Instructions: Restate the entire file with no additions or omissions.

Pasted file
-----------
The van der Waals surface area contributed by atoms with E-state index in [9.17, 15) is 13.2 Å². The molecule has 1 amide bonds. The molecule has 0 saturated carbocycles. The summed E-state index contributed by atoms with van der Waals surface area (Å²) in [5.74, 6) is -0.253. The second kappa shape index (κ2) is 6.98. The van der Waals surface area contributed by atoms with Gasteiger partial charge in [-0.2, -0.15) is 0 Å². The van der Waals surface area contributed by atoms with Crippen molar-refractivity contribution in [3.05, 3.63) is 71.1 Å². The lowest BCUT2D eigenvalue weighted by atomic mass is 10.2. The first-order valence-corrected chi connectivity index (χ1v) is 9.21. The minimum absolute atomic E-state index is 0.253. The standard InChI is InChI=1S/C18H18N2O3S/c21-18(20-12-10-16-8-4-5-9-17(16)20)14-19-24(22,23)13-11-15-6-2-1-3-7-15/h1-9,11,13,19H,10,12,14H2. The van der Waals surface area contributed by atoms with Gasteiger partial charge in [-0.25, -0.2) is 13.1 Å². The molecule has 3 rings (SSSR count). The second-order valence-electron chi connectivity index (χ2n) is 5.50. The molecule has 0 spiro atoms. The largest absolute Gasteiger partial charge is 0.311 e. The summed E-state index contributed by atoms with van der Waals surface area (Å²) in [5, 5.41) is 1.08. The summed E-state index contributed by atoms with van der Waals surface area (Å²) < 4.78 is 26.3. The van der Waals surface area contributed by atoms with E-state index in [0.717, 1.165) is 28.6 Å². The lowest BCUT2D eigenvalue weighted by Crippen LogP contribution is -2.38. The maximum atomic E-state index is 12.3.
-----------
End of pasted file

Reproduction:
The van der Waals surface area contributed by atoms with E-state index in [9.17, 15) is 13.2 Å². The molecule has 1 amide bonds. The molecule has 0 saturated carbocycles. The summed E-state index contributed by atoms with van der Waals surface area (Å²) in [5.74, 6) is -0.253. The second kappa shape index (κ2) is 6.98. The van der Waals surface area contributed by atoms with Gasteiger partial charge in [-0.2, -0.15) is 0 Å². The van der Waals surface area contributed by atoms with Crippen molar-refractivity contribution in [3.05, 3.63) is 71.1 Å². The lowest BCUT2D eigenvalue weighted by atomic mass is 10.2. The first-order valence-corrected chi connectivity index (χ1v) is 9.21. The minimum absolute atomic E-state index is 0.253. The standard InChI is InChI=1S/C18H18N2O3S/c21-18(20-12-10-16-8-4-5-9-17(16)20)14-19-24(22,23)13-11-15-6-2-1-3-7-15/h1-9,11,13,19H,10,12,14H2. The van der Waals surface area contributed by atoms with Gasteiger partial charge in [-0.25, -0.2) is 13.1 Å². The molecule has 3 rings (SSSR count). The second-order valence-electron chi connectivity index (χ2n) is 5.50. The molecule has 0 spiro atoms. The largest absolute Gasteiger partial charge is 0.311 e. The summed E-state index contributed by atoms with van der Waals surface area (Å²) in [5, 5.41) is 1.08. The summed E-state index contributed by atoms with van der Waals surface area (Å²) < 4.78 is 26.3. The van der Waals surface area contributed by atoms with E-state index in [0.717, 1.165) is 28.6 Å². The lowest BCUT2D eigenvalue weighted by Crippen LogP contribution is -2.38. The maximum atomic E-state index is 12.3.